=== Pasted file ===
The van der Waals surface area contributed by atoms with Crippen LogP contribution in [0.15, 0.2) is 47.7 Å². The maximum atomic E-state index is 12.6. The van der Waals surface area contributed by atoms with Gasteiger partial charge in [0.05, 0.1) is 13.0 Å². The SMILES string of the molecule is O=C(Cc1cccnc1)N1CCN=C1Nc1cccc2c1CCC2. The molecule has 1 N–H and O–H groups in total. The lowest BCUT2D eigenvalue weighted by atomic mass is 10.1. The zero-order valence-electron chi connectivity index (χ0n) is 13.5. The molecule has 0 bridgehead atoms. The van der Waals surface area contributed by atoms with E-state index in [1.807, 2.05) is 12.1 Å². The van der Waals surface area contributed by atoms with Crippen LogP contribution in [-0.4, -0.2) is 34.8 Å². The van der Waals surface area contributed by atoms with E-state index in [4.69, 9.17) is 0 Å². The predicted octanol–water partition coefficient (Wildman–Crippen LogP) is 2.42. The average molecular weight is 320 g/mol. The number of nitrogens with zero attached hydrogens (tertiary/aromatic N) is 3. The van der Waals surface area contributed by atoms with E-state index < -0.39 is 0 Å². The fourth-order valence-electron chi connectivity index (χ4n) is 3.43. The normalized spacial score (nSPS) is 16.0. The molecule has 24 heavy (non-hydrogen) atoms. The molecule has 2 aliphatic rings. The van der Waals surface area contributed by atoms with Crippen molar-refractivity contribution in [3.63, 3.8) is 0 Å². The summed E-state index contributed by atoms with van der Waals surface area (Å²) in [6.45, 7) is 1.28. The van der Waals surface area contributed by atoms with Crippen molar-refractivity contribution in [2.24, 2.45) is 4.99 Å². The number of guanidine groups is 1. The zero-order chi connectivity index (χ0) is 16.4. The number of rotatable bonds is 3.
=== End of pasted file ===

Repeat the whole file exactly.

The van der Waals surface area contributed by atoms with Crippen LogP contribution in [0.15, 0.2) is 47.7 Å². The maximum atomic E-state index is 12.6. The van der Waals surface area contributed by atoms with Gasteiger partial charge in [0.05, 0.1) is 13.0 Å². The SMILES string of the molecule is O=C(Cc1cccnc1)N1CCN=C1Nc1cccc2c1CCC2. The molecule has 1 N–H and O–H groups in total. The lowest BCUT2D eigenvalue weighted by atomic mass is 10.1. The zero-order valence-electron chi connectivity index (χ0n) is 13.5. The molecule has 0 bridgehead atoms. The van der Waals surface area contributed by atoms with E-state index in [1.807, 2.05) is 12.1 Å². The van der Waals surface area contributed by atoms with Crippen LogP contribution in [-0.4, -0.2) is 34.8 Å². The van der Waals surface area contributed by atoms with E-state index in [4.69, 9.17) is 0 Å². The predicted octanol–water partition coefficient (Wildman–Crippen LogP) is 2.42. The average molecular weight is 320 g/mol. The number of nitrogens with zero attached hydrogens (tertiary/aromatic N) is 3. The van der Waals surface area contributed by atoms with E-state index < -0.39 is 0 Å². The fourth-order valence-electron chi connectivity index (χ4n) is 3.43. The normalized spacial score (nSPS) is 16.0. The molecule has 24 heavy (non-hydrogen) atoms. The molecule has 2 aliphatic rings. The van der Waals surface area contributed by atoms with Crippen molar-refractivity contribution in [3.63, 3.8) is 0 Å². The summed E-state index contributed by atoms with van der Waals surface area (Å²) in [6.45, 7) is 1.28. The van der Waals surface area contributed by atoms with Crippen molar-refractivity contribution in [2.24, 2.45) is 4.99 Å². The number of guanidine groups is 1. The zero-order chi connectivity index (χ0) is 16.4. The number of rotatable bonds is 3.